Why it is so difficult to keep your New Year’s resolutions

This post is also available in Dutch.

On New Year’s Day, many of us will resolve to make major changes in our lives. But soon after that, most of us will fail to keep our resolutions. Why is that?



We know which one of these two we should choose for health reasons, but it’s not always easy to make the correct choice, especially if we only rely on our willpower.

Images were edited by Marisha. (Originals by liz west and 0Four)

Enthusiasm vs. Real Life

The magical January 1st makes everything seem possible. The turn of the year fills us with hope and excitement, and we feel like we can do anything we set our mind to. We may decide to begin getting up earlier and start our day with a meditation. Or we may vow to play with our kids every evening after dinner.

A few weeks later, however, the monotony of daily life sets back in, we are tired, and the weather is awful. The alarm goes off at 6:00 a.m., telling us to get up and meditate, but it feels like an impossible amount of effort. At the end of the day, after we’ve finished everything we had to do, we are so tired that we just want to lie on the couch and relax. Our kids ask us to play with them and we promised ourselves we’d do it, but we don’t even want to move a finger. What happened to the unwavering resolve which brought us to make these resolutions in the first place? Somehow it has evaporated, and there’s nothing left to keep us going.

Levels of willpower vary: sometimes we have more, and sometimes less

This comes as no surprise, of course. Psychologists have known for decades that willpower is a finite resource which comes and goes. Studies reviewed here show that when we are tired, hungry, or demotivated, we have trouble controlling our actions (the same is true if we are aroused). But when we are happy, rested, or satiated (i.e., have eaten a good meal), we find it easier to exert willpower.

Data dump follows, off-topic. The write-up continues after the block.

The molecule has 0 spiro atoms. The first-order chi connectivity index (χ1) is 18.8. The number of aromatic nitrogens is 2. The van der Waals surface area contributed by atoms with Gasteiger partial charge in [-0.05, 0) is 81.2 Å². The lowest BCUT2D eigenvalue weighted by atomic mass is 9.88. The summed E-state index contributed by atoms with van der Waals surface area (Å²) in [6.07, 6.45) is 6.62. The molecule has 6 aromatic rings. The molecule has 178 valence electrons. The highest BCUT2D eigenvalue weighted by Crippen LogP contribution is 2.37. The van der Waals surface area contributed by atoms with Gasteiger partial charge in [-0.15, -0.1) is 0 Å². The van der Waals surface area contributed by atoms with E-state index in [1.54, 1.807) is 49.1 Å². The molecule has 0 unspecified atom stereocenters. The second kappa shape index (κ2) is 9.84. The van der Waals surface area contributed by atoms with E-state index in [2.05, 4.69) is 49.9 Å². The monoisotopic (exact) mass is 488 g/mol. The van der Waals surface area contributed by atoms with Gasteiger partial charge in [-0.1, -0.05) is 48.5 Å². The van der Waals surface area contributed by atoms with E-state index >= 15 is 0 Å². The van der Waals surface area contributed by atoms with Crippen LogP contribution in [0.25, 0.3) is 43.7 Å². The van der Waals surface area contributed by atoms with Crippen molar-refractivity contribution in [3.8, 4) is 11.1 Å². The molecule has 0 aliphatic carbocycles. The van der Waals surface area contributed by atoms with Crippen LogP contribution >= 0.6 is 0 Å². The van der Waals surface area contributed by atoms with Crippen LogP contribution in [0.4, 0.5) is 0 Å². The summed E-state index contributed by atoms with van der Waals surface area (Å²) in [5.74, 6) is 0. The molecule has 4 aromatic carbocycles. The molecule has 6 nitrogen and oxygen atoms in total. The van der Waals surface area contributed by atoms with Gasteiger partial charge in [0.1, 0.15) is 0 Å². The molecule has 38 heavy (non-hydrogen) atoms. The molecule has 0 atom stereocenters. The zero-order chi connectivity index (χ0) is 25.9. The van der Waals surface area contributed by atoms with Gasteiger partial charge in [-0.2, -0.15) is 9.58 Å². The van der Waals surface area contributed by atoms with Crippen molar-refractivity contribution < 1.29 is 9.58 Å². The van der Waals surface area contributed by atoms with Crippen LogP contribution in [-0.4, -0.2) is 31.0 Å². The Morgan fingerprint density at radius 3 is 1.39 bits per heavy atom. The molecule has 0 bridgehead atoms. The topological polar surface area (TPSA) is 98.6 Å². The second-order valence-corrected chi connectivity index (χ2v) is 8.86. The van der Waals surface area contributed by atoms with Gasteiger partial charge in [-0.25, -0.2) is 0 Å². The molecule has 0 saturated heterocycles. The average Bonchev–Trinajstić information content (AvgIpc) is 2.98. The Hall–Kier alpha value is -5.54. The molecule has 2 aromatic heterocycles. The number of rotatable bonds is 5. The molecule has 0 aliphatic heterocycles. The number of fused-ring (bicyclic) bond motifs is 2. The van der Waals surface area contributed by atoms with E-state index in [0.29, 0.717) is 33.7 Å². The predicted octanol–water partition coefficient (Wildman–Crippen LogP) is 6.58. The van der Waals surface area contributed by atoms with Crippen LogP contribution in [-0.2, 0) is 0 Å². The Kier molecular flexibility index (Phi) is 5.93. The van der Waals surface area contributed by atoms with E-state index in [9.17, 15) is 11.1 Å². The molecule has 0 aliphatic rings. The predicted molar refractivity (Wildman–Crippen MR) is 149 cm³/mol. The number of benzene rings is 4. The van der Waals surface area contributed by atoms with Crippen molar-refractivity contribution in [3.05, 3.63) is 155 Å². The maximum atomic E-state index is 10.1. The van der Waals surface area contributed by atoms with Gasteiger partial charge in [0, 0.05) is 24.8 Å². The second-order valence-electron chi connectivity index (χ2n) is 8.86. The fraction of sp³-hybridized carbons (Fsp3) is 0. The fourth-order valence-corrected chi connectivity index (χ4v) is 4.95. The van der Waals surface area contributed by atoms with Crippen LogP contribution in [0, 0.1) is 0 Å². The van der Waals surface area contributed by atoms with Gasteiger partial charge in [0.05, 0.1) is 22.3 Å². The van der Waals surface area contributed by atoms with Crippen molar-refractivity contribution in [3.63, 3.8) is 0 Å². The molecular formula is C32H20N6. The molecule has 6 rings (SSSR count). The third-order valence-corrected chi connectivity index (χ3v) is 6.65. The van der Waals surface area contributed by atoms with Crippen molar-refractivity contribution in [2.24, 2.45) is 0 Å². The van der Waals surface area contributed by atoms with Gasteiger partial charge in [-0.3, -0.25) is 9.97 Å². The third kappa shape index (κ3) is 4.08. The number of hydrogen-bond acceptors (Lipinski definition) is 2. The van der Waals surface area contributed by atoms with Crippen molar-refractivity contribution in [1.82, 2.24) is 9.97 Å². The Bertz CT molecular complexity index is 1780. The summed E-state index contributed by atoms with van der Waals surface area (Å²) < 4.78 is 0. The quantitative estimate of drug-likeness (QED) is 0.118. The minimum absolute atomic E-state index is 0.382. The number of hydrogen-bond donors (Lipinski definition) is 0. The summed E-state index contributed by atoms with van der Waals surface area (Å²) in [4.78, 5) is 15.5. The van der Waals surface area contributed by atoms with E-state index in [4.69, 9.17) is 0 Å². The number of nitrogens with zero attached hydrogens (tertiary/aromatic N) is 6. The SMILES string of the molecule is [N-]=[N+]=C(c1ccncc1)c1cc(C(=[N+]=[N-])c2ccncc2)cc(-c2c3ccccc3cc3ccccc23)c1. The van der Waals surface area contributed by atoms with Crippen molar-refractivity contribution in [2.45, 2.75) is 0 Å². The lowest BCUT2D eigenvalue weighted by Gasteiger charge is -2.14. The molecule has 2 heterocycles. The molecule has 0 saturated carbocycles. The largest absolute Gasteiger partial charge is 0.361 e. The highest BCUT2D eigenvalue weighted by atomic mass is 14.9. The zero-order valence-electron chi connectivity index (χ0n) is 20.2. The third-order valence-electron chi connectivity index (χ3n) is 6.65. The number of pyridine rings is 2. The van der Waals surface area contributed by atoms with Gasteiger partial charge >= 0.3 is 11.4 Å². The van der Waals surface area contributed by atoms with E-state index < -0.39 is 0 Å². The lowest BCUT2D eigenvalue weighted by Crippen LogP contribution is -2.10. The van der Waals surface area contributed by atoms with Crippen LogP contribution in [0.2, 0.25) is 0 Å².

On January 1st, after we’ve celebrated the arrival of the New Year, we are in a great mood, well rested, and with a full stomach. Thus, we can imagine ourselves engaging in the most demanding activities and going strong: we have seemingly endless reserves of willpower. During the weeks and months to come, however, we will often feel tired, hungry, or sad, and our ability to control our impulses will waver. Those are the moments when it will be difficult to keep our promises.

Don’t get discouraged…

But the fact that it’s difficult to keep resolutions doesn’t mean that it’s impossible. Motivation gurus often try to increase our motivation and inspire us to do more. Such attempts may make us feel better now, but they are unlikely to help us in the long term. They cannot fix the underlying problem of varying willpower levels: sometimes we have more than enough willpower, and sometimes we have extremely little. Instead of getting disheartened by this, we need to address the issue from a different angle. We should not rely on our willpower to determine our actions, but rather we should make it easier for ourselves to engage in the actions we have chosen. Find out how to do this in my next blog post…

Written by Marisha. Edited by Annelies.

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